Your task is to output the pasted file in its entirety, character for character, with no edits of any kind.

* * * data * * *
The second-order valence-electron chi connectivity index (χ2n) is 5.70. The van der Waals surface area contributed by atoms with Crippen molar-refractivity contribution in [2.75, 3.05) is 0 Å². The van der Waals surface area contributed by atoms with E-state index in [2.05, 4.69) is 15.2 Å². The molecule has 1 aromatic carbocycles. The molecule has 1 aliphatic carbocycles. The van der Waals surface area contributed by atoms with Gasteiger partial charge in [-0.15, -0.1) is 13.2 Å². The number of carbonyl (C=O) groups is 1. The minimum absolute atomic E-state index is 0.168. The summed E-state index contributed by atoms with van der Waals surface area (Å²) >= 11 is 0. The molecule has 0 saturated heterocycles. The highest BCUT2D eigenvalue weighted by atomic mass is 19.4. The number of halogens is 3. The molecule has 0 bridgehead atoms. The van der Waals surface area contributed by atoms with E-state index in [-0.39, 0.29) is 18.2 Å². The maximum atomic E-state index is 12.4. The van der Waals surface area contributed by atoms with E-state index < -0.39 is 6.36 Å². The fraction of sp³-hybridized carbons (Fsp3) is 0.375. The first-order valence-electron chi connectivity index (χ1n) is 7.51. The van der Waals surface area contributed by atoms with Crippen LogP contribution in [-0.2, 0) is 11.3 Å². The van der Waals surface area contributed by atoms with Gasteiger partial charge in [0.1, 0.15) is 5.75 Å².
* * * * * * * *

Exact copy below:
The second-order valence-electron chi connectivity index (χ2n) is 5.70. The van der Waals surface area contributed by atoms with Crippen molar-refractivity contribution in [2.75, 3.05) is 0 Å². The van der Waals surface area contributed by atoms with E-state index in [2.05, 4.69) is 15.2 Å². The molecule has 1 aromatic carbocycles. The molecule has 1 aliphatic carbocycles. The van der Waals surface area contributed by atoms with Gasteiger partial charge in [-0.15, -0.1) is 13.2 Å². The number of carbonyl (C=O) groups is 1. The minimum absolute atomic E-state index is 0.168. The summed E-state index contributed by atoms with van der Waals surface area (Å²) >= 11 is 0. The molecule has 0 saturated heterocycles. The highest BCUT2D eigenvalue weighted by atomic mass is 19.4. The number of halogens is 3. The molecule has 0 bridgehead atoms. The van der Waals surface area contributed by atoms with E-state index in [-0.39, 0.29) is 18.2 Å². The maximum atomic E-state index is 12.4. The van der Waals surface area contributed by atoms with E-state index < -0.39 is 6.36 Å². The fraction of sp³-hybridized carbons (Fsp3) is 0.375. The first-order valence-electron chi connectivity index (χ1n) is 7.51. The van der Waals surface area contributed by atoms with Crippen LogP contribution in [-0.2, 0) is 11.3 Å². The van der Waals surface area contributed by atoms with Gasteiger partial charge in [0.1, 0.15) is 5.75 Å².